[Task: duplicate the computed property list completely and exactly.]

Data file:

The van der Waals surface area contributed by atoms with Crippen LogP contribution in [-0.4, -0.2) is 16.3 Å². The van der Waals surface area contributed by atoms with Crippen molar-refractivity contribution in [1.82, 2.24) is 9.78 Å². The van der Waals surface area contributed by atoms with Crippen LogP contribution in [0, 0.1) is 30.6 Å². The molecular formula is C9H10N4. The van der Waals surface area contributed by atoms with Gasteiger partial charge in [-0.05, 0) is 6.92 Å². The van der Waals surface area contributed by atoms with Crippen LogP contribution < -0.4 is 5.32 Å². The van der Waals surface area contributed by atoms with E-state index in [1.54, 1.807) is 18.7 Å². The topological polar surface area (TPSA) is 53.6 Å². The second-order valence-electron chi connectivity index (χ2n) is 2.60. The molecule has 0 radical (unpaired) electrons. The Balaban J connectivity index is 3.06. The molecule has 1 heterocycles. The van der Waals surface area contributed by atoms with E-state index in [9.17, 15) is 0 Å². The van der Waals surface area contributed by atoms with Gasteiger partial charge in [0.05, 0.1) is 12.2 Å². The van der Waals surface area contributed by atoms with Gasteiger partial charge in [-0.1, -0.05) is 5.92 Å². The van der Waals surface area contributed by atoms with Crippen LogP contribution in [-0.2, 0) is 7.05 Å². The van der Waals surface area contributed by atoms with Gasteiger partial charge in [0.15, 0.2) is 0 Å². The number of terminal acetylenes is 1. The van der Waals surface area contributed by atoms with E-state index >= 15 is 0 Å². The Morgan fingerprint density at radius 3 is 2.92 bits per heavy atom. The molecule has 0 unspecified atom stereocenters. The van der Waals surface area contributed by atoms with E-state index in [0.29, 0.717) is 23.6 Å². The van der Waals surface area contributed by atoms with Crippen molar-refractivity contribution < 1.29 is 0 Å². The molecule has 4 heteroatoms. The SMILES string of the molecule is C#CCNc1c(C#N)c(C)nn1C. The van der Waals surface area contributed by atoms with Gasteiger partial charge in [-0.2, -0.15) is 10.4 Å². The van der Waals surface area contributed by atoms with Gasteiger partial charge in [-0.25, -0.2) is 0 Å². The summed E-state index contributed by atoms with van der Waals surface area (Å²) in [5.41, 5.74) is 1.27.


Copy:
The van der Waals surface area contributed by atoms with Crippen LogP contribution in [-0.4, -0.2) is 16.3 Å². The van der Waals surface area contributed by atoms with Crippen molar-refractivity contribution in [1.82, 2.24) is 9.78 Å². The van der Waals surface area contributed by atoms with Crippen LogP contribution in [0, 0.1) is 30.6 Å². The molecular formula is C9H10N4. The van der Waals surface area contributed by atoms with Gasteiger partial charge in [-0.05, 0) is 6.92 Å². The van der Waals surface area contributed by atoms with Crippen LogP contribution < -0.4 is 5.32 Å². The van der Waals surface area contributed by atoms with E-state index in [1.54, 1.807) is 18.7 Å². The topological polar surface area (TPSA) is 53.6 Å². The second-order valence-electron chi connectivity index (χ2n) is 2.60. The molecule has 0 radical (unpaired) electrons. The Balaban J connectivity index is 3.06. The molecule has 1 heterocycles. The van der Waals surface area contributed by atoms with E-state index in [9.17, 15) is 0 Å². The van der Waals surface area contributed by atoms with Gasteiger partial charge in [0.05, 0.1) is 12.2 Å². The van der Waals surface area contributed by atoms with Gasteiger partial charge in [-0.1, -0.05) is 5.92 Å². The van der Waals surface area contributed by atoms with Crippen LogP contribution in [-0.2, 0) is 7.05 Å². The van der Waals surface area contributed by atoms with Gasteiger partial charge in [0.15, 0.2) is 0 Å². The number of terminal acetylenes is 1. The van der Waals surface area contributed by atoms with E-state index >= 15 is 0 Å². The Morgan fingerprint density at radius 3 is 2.92 bits per heavy atom. The molecule has 0 unspecified atom stereocenters. The van der Waals surface area contributed by atoms with E-state index in [0.29, 0.717) is 23.6 Å². The van der Waals surface area contributed by atoms with Crippen molar-refractivity contribution < 1.29 is 0 Å². The molecule has 4 heteroatoms. The SMILES string of the molecule is C#CCNc1c(C#N)c(C)nn1C. The van der Waals surface area contributed by atoms with Gasteiger partial charge in [-0.2, -0.15) is 10.4 Å². The van der Waals surface area contributed by atoms with Gasteiger partial charge in [-0.25, -0.2) is 0 Å². The summed E-state index contributed by atoms with van der Waals surface area (Å²) in [5.41, 5.74) is 1.27.